The door to the Bottega is always open. From Monday to Friday, friends, old and new, drop in to talk bikes, life, and often, a whole lot more. Visitors from places we have to look up on the map and locals bringing us lunch. Recently, we hosted Luca Campanale, a Modena-born longtime resident of New York, who walked in with a film camera, a question and a badly bent Marcelo. Like many of the people we have the pleasure of getting to know in person here at Pegoretti, Luca told us a story about his long relationship with cycling and our bikes, a tale he added to with the simple, soulful film he created as part of his visit, which you’ll find below. We’ll let him take it from here.
“I went to visit the Pegoretti team because my Marcelo was crushed when I moved back to Italy from NYC in 2019. I lived and worked in Brooklyn for ten years, and in December 2019, I flew back to Modena to visit family and friends and ended up staying when all of the flights back to New York were cancelled because of Covid. Eventually, I had to settle back in Modena, so I had my stuff shipped to me from Brooklyn. Unfortunately, when I received my belongings, my beloved Pegoretti had a large bend in the frame. I wrote to Pietro to have it fixed, and after a while, I brought the bike to Verona to have the tube replaced and the frame repainted.
“The original paint scheme was a Faema, but for the repaint, I wanted a different one to have a fresh start with the bike. So I had Pietro put “enzo e dario” on the frame because since I had that bike, we lost both of them, and they are very important people in my love and passion for bikes and cycling.
“I met Dario a couple of times, once in NY when he was there for a short trip, where we met for coffee, and once briefly in Verona. I know about him through a friend Paolo Chiossi, who’s a great connoisseur of bikes and whose father, Enzo, was a famous bike mechanic here in Modena. They are why I love cycling in the first place, as I used to spend many afternoons in Paolo’s shop near my university in Modena and at Enzo’s garage, where he used to fix bikes. I purchased my Pegoretti from him as, at the time, I didn’t have money for bikes at all. He took it to Verona, had Pietro or Dario repaint the bike in the Faema colourway, and had the Falz installed.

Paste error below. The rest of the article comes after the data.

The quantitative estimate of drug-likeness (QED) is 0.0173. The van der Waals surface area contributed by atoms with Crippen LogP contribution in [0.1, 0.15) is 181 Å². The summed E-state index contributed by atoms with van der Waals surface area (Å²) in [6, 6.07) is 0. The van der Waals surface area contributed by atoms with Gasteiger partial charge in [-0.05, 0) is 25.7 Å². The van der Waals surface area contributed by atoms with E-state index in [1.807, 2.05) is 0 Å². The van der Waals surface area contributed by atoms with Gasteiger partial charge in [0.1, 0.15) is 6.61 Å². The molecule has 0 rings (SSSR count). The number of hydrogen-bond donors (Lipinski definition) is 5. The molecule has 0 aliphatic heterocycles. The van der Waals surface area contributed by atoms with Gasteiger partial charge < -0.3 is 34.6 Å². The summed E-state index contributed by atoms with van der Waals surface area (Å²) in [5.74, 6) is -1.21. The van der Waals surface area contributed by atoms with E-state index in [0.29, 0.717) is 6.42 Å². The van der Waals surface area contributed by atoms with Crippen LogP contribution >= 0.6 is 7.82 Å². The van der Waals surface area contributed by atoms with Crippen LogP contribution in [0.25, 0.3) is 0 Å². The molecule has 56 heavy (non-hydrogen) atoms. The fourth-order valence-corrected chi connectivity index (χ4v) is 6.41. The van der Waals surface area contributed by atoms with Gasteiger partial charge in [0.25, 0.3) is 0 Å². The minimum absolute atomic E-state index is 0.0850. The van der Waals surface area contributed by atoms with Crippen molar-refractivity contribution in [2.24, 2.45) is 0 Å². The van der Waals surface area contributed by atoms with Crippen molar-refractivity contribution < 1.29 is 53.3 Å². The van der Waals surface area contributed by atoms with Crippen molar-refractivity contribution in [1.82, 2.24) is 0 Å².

“All in all, I knew Dario’s story from reading, watching “of steel” and many other films, and hearing the story from Paolo, who knew Dario. And like I said, I got to meet him for the first time in NYC. That was quite amazing for me, to be honest.
“I decided to do the video because after Dario passed, I wanted to answer a question that had been preoccupying my mind: “what happens now to Pegoretti bikes?”. So I decided to ask Pietro and Cristina myself and show that the future, just like a bike ride, moves forward. I hope this message comes through in the video. Looking ahead and moving forward is not about forgetting the past but a solid base to provide a future to those roots. Dario’s idea and contribution to cycling and bike-making deserve a chance to live forever. And just like other great names, like Ferrari, the loss of the founder should not mean the end of his ideals and vision.
“I love the Bottega, and having the privilege to spend time there made me love it even more. There’s so much to be inspired by, lines, colours, sounds and people. Also, the idea that it is not a “romantic” place. Yes, there’s character, there’s poetry, but there’s also work, and production and bikes are made to be sold and ridden. So there’s a sense of “yin and yang”. A balance of delicacy and weight, like a bike frame. Steel and colour, art and substance.
“I currently own two Pegorettis: A purple Buena Vista alloy frame that I use most of the time and a Marcelo that went through many ups and downs but always forward. I owe both bikes to Paolo Chiossi. He gave me the Buena Vista first when he stayed at my place with his daughter Valentina back in 2013, I think. And he then sold me the Marcelo that was originally repainted to the Faema.”
Personal photos by Luca. Shots from inside Pegoretti by @ctestoni.